NASA: Pluto is Red like Distant Cousin Mars

Nasa has just released this astonishing new picture of Pluto ahead of the flyby which is now less than 10 minutes away now and the countdown is on as we speak! The heart-shaped feature which was first spotted last week is more visible, as is the reddish hue.

Pluto is red Nasa has announced. The space agency was expecting a dark grey icy planet, however they were in for a surprise when it turned out oxidized like Mars. And, controversially, Nasa administrator Charles Bolden says he still believes Pluto is a planet:

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“We expect to see more of what we have seen to us from the red planet Pluto. It’s not an icy planet. It’s red. How can the surface be red? The geological world is excited about something they didn’t even think they would be involved in. Geologists are marvelling at the color and thinking how can that be so far away from the Sun.
We’re calling Pluto a planet, technically it’s a dwarf planet. I call it a planet, but I’m not the rule maker. It’s a big day for Nasa. The US today has become the first nation to visit every planet in our Solar System.”

“We wanted to demonstrate that we could navigate the last known planet in our Solar System. That is an incredible technological achievement.”

“I expected to see some cold, grey icy planet. It has reddish tint, not unlike Mars. That’s fascinating. We continue to be mesmerized by this incredible planet and its moons.”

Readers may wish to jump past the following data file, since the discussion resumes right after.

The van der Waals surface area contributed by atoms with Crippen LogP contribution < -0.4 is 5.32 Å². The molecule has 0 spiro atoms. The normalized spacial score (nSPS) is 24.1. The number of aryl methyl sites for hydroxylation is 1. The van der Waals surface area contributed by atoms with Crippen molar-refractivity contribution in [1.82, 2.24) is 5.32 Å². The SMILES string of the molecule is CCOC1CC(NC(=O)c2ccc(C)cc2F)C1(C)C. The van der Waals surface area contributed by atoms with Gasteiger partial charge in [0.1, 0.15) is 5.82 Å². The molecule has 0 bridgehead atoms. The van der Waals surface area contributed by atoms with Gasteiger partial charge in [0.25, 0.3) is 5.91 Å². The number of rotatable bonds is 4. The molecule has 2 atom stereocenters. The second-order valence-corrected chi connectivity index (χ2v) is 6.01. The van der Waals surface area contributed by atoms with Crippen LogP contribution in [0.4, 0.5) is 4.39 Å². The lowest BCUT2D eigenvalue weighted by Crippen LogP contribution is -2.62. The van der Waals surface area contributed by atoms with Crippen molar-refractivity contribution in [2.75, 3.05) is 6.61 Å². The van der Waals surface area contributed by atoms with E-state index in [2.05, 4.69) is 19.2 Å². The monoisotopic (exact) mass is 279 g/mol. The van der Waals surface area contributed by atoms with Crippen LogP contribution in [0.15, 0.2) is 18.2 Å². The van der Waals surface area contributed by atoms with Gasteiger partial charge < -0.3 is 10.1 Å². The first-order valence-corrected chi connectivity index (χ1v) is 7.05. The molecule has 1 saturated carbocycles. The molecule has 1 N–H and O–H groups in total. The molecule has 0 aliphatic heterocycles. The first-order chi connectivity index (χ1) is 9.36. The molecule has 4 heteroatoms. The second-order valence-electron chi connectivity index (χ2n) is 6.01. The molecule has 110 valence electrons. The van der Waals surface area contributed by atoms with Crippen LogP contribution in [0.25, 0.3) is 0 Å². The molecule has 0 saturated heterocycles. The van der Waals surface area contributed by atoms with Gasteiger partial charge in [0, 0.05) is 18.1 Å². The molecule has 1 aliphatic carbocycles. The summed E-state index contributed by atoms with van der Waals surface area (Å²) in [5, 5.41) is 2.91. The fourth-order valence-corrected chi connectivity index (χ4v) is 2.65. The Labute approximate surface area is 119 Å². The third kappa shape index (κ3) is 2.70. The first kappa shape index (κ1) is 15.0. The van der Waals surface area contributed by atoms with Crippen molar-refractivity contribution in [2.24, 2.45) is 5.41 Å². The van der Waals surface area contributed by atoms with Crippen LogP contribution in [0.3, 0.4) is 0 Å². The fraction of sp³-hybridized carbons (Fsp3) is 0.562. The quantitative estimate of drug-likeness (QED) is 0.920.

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New readings from New Horizons are suggesting that Pluto is bigger than we thought. It’s a slightly larger dwarf. Mission scientists say it is 1,473 miles in diameter, somewhat larger than many prior estimates of 1,400 miles. Dr Daniel Brown, an astronomy expert at Nottingham Trent University has this to say:

“Maybe we need to reconsider its status again. What once was a planet and was demoted to a dwarf planet, obscure and without any clear images of the surface, will be explored to great depth.
These are exciting times. The New Horizon space probe will shoot past Pluto and its moons with an amazing 14 km/s this lunchtime. Never before have we seen Pluto in such detail or even visited it.
Pluto has sent us all its images so far and is now focusing on data acquisition alone. We’ll find out Wednesday early morning if the probe made it safely past Pluto. But it will still take more than a year to transmit all the data back to Earth.”

“The signals will take 4.5 hours to travel to Earth using bit rates reminding us of internet dialup.”

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